Media regulator offers only lukewarm backing

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THE South Yorkshire Digital Region project has suffered a blow in its dispute with BT after media regulator Ofcom failed to give full support in its stance against the telecoms giant.

Digital Region lodged a complaint with the watchdog in February following a series of long-running rows with BT relating to its pricing and the lack of automation in the services it offers.

Digital Region’s new fibre optic network needs to connect to the county’s network of telephone cabinets and wires – all owned by BT – to reach end-users, and project managers are deeply unhappy with the telecoms firm’s stance on a range of issues.

They believe BT is attempting to stall, or even kill off, the project while it rolls out its own next generation network across parts of the county – a charge vehemently denied by the firm.

Having failed to come to any agreement with BT, Digital Region hoped Ofcom would make the telecoms giant drop the price it charges to connect to its network and to automate more of its services – so making the Digital Region network more attractive to the large internet companies it needs to get on board if the scheme is to be a success.

But in its draft ruling, seen by the Yorkshire Post, the media regulator offers only partial support to Digital Region.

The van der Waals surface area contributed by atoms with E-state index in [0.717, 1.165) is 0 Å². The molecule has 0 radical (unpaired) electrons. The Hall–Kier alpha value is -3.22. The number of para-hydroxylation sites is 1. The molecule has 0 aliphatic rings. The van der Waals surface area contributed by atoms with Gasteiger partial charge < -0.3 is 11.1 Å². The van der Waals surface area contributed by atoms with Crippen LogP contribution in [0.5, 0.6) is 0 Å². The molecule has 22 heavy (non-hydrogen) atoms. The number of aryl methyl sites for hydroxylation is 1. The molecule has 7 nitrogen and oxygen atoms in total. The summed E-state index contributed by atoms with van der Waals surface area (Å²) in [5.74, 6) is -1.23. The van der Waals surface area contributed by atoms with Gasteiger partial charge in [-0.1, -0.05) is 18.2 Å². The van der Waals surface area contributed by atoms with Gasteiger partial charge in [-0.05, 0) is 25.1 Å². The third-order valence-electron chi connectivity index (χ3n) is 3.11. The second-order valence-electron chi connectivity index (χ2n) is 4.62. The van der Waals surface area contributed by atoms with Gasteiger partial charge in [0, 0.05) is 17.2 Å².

It does highlight two areas where it believes BT has been overcharging, and says the firm must drop its prices – but not to the sort of level Digital Region believes would be fair.

And the main thrust of Digital Region’s arguments relating to overpricing and automation are rejected.

“It’s better, but not great,” Digital Region chief executive David Carr said. “The indication we have had from BT is that this will affect the connection price by no more than 10 per cent.

“I don’t think the regulator is trying to help the situation. If I’m honest, I think the Government has a target to get a significant amount of superfast broadband rolled out and it’s very reliant on BT to achieve that – and therefore doesn’t want to upset them.”

But BT said the draft ruling confirmed what it has said all along – that its prices are fair and Digital Region’s problems are of its own making.

“Digital Region has chosen to use an alternative business model to deploy fibre which isn’t based on our mainstream fibre products,” a spokeswoman said. “That is their choice and their responsibility.